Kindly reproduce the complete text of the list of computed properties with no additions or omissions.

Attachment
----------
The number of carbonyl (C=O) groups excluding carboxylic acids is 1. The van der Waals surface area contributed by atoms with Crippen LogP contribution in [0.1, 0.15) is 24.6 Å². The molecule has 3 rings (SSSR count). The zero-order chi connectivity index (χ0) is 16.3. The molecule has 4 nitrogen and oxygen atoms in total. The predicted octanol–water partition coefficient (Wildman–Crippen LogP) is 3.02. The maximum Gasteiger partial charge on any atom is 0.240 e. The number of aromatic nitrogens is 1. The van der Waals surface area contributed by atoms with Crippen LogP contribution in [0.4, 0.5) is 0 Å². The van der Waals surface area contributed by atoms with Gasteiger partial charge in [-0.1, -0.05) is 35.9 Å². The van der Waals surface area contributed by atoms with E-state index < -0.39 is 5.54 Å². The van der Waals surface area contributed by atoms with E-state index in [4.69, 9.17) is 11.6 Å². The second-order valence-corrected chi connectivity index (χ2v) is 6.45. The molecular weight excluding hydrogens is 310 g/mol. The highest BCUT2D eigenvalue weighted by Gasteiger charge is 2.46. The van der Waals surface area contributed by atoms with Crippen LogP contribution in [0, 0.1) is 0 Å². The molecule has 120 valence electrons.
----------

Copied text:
The number of carbonyl (C=O) groups excluding carboxylic acids is 1. The van der Waals surface area contributed by atoms with Crippen LogP contribution in [0.1, 0.15) is 24.6 Å². The molecule has 3 rings (SSSR count). The zero-order chi connectivity index (χ0) is 16.3. The molecule has 4 nitrogen and oxygen atoms in total. The predicted octanol–water partition coefficient (Wildman–Crippen LogP) is 3.02. The maximum Gasteiger partial charge on any atom is 0.240 e. The number of aromatic nitrogens is 1. The van der Waals surface area contributed by atoms with Crippen LogP contribution in [0.4, 0.5) is 0 Å². The van der Waals surface area contributed by atoms with Gasteiger partial charge in [-0.1, -0.05) is 35.9 Å². The van der Waals surface area contributed by atoms with E-state index < -0.39 is 5.54 Å². The van der Waals surface area contributed by atoms with E-state index in [4.69, 9.17) is 11.6 Å². The second-order valence-corrected chi connectivity index (χ2v) is 6.45. The molecular weight excluding hydrogens is 310 g/mol. The highest BCUT2D eigenvalue weighted by Gasteiger charge is 2.46. The van der Waals surface area contributed by atoms with Crippen LogP contribution in [0, 0.1) is 0 Å². The molecule has 120 valence electrons.